Who is failing British workers?
Today we are told that the UK economy has grown only 0.2 per cent in the second quarter. Earlier this month Siemens, a German company, won the UK government’s Thameslink procurement contract. Winning over Bombardier, a Canadian company operating in Derby, which will be forced to cut its workforce by 50 per cent to 1,500.
This is obviously a huge loss. A failure, for British workers and British companies. But whose failure?
We have been hearing that the Government made a mistake and that it should have chosen Bombardier in order to protect British workers. But given EU procurement rules which require European countries to choose the bids that are best on price-quality grounds, is it so surprising that Siemens, a company that has won many awards for its green technologies and based in a country that has one of the most activist and dynamic industrial policy, has won the £3billion Thameslink procurement contract to build modern, faster and greener trains? Siemens probably won based on their more innovative technology, which promises to provide better quality for money, notwithstanding the fact that German labour is more expensive than UK labour.
Germany, a nation similar to the UK in many ways, has been forced to institute its own austerity budget as a result of the banking crisis. Overall federal expenditure is being cut from €319.5bn last year to €307.4bn this year, yet funding at the Ministry of Education and Research is rising by 7.2 per cent, which includes €327m for university research excellence, and support for research and development (R&D) at the Federal Economics Ministry is also increasing. This is congruent with Chancellor Angela Merkel’s past argument that “the prosperity of a country such as Germany, with its scarce mineral resources, must be sought through investment in research, education and science, and this to a disproportionate degree”.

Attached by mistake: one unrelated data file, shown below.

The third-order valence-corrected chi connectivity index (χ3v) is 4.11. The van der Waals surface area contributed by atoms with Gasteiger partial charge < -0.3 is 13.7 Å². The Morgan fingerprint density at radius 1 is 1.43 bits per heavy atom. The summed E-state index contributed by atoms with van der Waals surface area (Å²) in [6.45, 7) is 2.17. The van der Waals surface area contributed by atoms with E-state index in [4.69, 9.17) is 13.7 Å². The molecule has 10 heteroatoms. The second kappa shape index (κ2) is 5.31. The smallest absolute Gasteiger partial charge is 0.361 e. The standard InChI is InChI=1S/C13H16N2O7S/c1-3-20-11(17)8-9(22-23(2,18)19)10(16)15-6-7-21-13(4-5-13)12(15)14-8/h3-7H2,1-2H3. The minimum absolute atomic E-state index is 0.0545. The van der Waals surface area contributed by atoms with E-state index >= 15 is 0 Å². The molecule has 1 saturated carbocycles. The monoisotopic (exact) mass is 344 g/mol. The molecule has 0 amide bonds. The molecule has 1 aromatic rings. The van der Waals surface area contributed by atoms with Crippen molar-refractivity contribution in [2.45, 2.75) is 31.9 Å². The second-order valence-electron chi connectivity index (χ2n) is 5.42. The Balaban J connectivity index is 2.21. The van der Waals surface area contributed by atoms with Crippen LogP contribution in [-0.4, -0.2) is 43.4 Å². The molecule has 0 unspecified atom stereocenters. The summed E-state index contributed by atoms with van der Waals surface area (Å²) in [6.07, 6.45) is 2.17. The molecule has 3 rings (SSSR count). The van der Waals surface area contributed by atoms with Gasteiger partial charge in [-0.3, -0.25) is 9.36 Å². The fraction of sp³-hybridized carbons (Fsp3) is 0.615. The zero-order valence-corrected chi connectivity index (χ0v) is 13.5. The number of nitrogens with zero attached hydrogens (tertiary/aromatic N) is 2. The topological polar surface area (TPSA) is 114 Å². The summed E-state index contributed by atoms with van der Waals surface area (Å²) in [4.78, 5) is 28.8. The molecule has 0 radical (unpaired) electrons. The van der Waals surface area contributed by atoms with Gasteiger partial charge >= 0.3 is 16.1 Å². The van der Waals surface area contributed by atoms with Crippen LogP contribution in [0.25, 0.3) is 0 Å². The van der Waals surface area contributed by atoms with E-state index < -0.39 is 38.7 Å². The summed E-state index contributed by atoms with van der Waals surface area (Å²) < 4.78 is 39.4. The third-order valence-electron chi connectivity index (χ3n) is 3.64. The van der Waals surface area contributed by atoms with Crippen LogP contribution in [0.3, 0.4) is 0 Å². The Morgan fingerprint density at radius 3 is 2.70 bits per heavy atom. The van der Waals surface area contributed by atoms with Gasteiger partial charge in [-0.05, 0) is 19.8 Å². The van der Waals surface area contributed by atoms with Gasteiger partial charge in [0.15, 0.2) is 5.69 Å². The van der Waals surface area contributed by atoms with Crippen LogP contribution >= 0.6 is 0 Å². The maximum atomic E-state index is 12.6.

Thus, after the crisis, Germany has spent more not less on R&D, precisely as part of their recovery strategy. And the confidence this has given to business is currently reflected in their high (compared to the rest of Europe) growth rate. Today’s low growth rate for the UK economy, a mere 0.2 per cent, is a direct reflection of its growth through cuts rather than grow through spending (on green and other high growth areas) Plan A.
The UK instead believes that winning the globalisation game can be done via ad-hoc policies. Procurement needs to be part of a more systematic approach to industrial policy. It is not about protectionism but about having a system that opens up new opportunities, brokers the interaction between public and private agents, and facilitates commercialisation.
But most importantly, if it wants to compete with countries like the US, the UK needs more state not less. In The Entrepreneurial State, I argued that Silicon Valley was a result of an activist, albeit decentralised, state, engaging through various agencies (DARPA, SBIR, NIH, NSF, etc) in the most risky technology, with no dream that the private sector could be simply nudged. From pharma to computers to the internet to today’s nanotech, the US state is making large investments in early stage high risk technologies, and engaging actively with commercialisation though its public investments in new early stage firms and contracts for small firms.
So, the Government should be blamed, not for choosing Siemens’ greener trains, but for not having the industrial policy that is currently guiding Germany into high growth territory, and driving the UK downhill – as evidenced by today’s dismal growth figures, and even more dismal projections in the future. A green-oriented Plan B is screaming for attention.